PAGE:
Plant-Based or Vegan Diet – Similarities and Differences

Plant-based diets are often misunderstood. Although a plant-based diet includes a lot more, well, plants, that doesn’t mean you have to necessarily cut out all other food groups.

“Ideally, a plant-based diet is one that puts the actual plants first on the plate – think fresh produce, whole grains, plant-based fats, nuts, legumes, and seeds,” declared Nicole Rodriguez, RDN.

The term “herbal” was introduced in the 1980s, by T. Colin Campbell, Ph.D.—a researcher at the National Institutes of Health (NIH) at the time—to describe a vegetable-based diet that focused on health rather than ethics.

Even though plants are the priority in this eating style, it is a very flexible concept, which means that it is certainly possible to be “plant-based” while including meat, fish, eggs and dairy products.

As Hammer explains, “For plant eaters, animal protein may fit nicely into the lifestyle, but it generally plays a supporting role for your vegetables and whole grains.”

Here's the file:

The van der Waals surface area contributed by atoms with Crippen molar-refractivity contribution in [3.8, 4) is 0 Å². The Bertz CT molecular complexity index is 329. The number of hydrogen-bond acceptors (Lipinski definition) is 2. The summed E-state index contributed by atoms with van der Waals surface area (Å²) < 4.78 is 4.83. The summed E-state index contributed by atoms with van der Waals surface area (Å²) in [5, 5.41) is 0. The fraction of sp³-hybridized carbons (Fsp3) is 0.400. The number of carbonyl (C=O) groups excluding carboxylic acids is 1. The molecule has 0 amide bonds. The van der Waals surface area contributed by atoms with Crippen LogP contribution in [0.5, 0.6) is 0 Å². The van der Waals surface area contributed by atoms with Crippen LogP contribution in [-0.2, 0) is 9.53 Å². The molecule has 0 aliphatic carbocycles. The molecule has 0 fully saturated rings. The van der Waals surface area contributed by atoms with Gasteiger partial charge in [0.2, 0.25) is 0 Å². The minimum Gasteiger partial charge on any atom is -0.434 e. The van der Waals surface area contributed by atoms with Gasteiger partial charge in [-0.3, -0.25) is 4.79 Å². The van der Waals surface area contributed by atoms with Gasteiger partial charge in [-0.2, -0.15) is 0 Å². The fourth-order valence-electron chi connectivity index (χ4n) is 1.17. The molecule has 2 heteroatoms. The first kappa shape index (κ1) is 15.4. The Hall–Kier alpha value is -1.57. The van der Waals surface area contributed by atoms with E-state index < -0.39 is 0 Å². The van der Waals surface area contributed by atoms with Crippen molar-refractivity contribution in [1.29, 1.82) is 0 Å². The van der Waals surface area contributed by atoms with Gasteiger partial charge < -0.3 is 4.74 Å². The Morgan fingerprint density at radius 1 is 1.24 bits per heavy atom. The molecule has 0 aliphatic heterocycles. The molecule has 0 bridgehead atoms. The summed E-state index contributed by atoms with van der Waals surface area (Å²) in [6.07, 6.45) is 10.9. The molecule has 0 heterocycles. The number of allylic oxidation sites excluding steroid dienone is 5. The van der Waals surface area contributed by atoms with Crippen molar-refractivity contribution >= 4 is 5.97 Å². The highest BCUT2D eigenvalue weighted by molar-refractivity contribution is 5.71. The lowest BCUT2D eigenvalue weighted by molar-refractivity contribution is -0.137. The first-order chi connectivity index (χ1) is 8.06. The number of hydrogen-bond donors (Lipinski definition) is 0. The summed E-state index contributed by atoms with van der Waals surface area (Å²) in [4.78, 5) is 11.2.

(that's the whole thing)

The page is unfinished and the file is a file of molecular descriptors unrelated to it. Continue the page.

Besides being a healthy eating mindset, Gorin says plant-based diets help you feel fuller and more satisfied because you’re eating more fiber and more bulk.

By increasing the number of plants in your diet, you also risk provide your body with a range of vitamins, minerals, antioxidants and phytochemicals.

A common concern with vegan and vegetarian diets is whether you can really get enough nutrients. Hammer reassures, it’s more than possible: “As long as you consume a healthy balance of proteins, vegetables, fruits and other carbohydrates rich in fiber, there is no reason for you not to receive the vitamins and nutrients your body needs.”